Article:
EPT: Before and after the break
The first sign that PokerStars qualifier Marcus Lind was all-in was his head appearing from the crowd peering across the cardroom. The first sign that this hand would be an inter-PokerStars qualifier clash was Phidias Georgiou doing the same. What’s more there was a third unknown player involved.
Close up it became clear what the fuss was about. Marcus Lind of Denmark was all-in, so too the unknown player. The crowds that had forced their way past the remaining tournament tables for a glimpse were waiting to see what Phidias would do. It would take some time. He was out of his chair. As Marcus stared serenely away, relieved that whatever was going to happen was now beyond his control, Phidias surveyed the seriousness of the situation, looking at the table then sending a hard stare towards Marcus.
There was a lot in the pot. “I’m sorry man” said Phidias. He was talking to the unknown player about the time he was taking.
“It’s okay. I’m all in. You take your time.”
It would be Marcus who called the clock. But maybe it gave Phidias the nudge he needed. He called for a three way showdown. 6-6 for Marcus, 9-9 for Phidias, T-T for the unknown player.
The board missed everyone leaving hand values at the end the same as they’d been at the start. Marcus was out but Phidias had taken a sizable pot. One PokerStars qualifier would advance at the expense of another. The unknown player was sitting down feeling less of the strain too. After good natured handshakes that only those who have experienced the same hardships can proffer, Marcus was gone.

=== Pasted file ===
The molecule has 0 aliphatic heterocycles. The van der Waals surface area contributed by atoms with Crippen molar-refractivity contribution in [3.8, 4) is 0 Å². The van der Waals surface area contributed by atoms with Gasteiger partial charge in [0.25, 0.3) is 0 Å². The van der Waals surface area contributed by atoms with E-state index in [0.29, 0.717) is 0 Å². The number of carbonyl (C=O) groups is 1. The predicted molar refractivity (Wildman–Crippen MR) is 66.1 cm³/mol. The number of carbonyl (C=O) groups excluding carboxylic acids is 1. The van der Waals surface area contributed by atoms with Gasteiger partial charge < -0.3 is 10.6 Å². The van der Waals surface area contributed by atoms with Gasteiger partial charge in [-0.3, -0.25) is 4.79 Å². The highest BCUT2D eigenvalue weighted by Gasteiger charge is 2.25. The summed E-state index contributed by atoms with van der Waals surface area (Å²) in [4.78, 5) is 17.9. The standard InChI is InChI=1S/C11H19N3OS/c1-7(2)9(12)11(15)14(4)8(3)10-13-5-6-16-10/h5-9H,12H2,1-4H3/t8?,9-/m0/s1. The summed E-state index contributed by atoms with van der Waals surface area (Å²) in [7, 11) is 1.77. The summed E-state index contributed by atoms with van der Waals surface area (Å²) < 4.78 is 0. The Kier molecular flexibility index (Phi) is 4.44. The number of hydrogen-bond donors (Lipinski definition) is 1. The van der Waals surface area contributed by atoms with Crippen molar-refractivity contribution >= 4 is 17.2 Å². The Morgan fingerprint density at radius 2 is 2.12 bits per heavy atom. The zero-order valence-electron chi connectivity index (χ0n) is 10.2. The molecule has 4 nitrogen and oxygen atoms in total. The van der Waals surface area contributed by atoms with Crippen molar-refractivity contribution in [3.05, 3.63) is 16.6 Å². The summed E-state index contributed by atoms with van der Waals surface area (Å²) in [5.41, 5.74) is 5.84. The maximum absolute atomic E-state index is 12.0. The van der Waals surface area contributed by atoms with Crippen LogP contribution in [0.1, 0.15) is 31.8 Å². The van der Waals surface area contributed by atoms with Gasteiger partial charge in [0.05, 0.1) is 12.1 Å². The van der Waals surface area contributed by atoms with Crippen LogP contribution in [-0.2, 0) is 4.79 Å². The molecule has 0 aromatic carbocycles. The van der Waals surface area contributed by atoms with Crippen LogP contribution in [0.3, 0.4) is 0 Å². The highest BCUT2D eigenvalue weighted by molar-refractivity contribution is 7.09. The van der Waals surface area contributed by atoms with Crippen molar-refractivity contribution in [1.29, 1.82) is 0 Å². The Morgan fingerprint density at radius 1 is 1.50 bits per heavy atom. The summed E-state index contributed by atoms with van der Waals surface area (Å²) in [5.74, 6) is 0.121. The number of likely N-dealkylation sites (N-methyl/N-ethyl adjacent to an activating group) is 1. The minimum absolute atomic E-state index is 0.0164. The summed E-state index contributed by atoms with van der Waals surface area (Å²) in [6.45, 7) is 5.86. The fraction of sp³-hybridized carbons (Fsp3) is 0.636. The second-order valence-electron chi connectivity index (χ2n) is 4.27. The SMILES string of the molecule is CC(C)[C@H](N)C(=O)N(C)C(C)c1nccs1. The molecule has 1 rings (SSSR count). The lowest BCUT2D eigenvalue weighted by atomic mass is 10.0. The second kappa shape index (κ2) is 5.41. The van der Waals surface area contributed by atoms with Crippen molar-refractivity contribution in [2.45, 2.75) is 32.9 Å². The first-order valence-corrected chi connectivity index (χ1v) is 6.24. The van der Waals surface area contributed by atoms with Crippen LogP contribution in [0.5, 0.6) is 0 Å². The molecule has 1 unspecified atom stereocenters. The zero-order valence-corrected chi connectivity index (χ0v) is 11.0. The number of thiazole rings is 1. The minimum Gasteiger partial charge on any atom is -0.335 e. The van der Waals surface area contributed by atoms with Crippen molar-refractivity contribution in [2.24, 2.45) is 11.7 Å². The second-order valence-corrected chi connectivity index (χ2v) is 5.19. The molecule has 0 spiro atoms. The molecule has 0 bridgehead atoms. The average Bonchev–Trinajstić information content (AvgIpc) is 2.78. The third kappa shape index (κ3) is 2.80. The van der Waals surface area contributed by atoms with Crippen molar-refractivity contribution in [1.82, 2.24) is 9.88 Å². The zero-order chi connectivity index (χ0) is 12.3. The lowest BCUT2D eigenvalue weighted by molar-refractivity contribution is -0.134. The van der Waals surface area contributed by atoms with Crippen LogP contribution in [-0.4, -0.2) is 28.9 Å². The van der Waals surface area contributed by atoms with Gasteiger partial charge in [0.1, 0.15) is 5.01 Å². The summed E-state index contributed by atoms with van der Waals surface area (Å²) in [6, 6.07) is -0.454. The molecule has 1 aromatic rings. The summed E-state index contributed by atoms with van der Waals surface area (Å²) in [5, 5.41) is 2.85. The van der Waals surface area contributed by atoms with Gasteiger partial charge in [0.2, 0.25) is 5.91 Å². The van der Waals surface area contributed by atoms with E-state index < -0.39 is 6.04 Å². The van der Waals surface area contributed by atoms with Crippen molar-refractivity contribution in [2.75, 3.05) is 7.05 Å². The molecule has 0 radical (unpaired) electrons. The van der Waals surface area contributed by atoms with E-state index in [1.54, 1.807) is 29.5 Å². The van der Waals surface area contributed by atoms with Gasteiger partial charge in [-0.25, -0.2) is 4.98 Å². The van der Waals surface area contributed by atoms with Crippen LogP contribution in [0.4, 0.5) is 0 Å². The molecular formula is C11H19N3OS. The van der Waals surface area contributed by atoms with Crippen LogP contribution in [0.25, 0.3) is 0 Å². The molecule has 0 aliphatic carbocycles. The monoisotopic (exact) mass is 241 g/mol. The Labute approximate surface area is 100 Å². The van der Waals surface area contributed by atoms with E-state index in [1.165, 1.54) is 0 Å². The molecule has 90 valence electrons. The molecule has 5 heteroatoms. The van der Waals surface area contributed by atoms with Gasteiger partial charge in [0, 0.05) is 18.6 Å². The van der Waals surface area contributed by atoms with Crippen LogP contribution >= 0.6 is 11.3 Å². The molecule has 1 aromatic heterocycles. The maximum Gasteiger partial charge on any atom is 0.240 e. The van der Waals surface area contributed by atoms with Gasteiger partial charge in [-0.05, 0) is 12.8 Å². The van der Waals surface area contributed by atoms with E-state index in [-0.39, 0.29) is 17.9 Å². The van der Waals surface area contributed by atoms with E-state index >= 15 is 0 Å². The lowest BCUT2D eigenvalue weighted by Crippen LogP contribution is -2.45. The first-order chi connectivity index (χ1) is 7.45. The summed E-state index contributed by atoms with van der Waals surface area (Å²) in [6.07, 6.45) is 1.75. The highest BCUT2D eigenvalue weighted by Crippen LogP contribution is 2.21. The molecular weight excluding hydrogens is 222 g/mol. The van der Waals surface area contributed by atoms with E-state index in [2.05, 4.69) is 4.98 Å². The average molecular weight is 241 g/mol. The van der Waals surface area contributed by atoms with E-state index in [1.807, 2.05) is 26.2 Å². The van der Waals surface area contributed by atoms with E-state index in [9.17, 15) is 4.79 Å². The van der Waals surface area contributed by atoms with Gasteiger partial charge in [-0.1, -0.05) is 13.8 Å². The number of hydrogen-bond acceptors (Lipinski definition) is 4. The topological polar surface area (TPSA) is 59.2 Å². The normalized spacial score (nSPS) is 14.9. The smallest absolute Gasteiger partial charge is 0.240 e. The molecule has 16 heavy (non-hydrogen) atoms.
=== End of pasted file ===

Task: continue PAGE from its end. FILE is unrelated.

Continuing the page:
Another PokerStars qualifier rumble occurred after the break, this time with Norwegian (via Copenhagen) Katja Svendsen and Dane Marcel Baran. Katja has claimed a number of scalps this week, including the mighty one of Ram Vaswani on day 1 and now she seemed equally menacing, leaning forward in her seat as Marcel ran through his options on a board showing 7-J-9. Katja had bet. Marcel opted to call. The turn brought a 3 but both players applied the brakes, checking it before the river card K was dealt.
Katja was still leaning forward - like she couldn’t wait to win the hand. A pensive Marcel, his head titled slightly either to talk himself into checking, or talk himself into raising, bet 15k.
“15k?” asked Katja for confirmation. She counted out the three brown chips from her own stack to call but showing less of a smile now. “Call.”
Marcel tabled Ks Ts. Katja inhaled deeply - the king on the river had saved Marcel’s hand from oblivion. Katja could only muck, cursing the same king.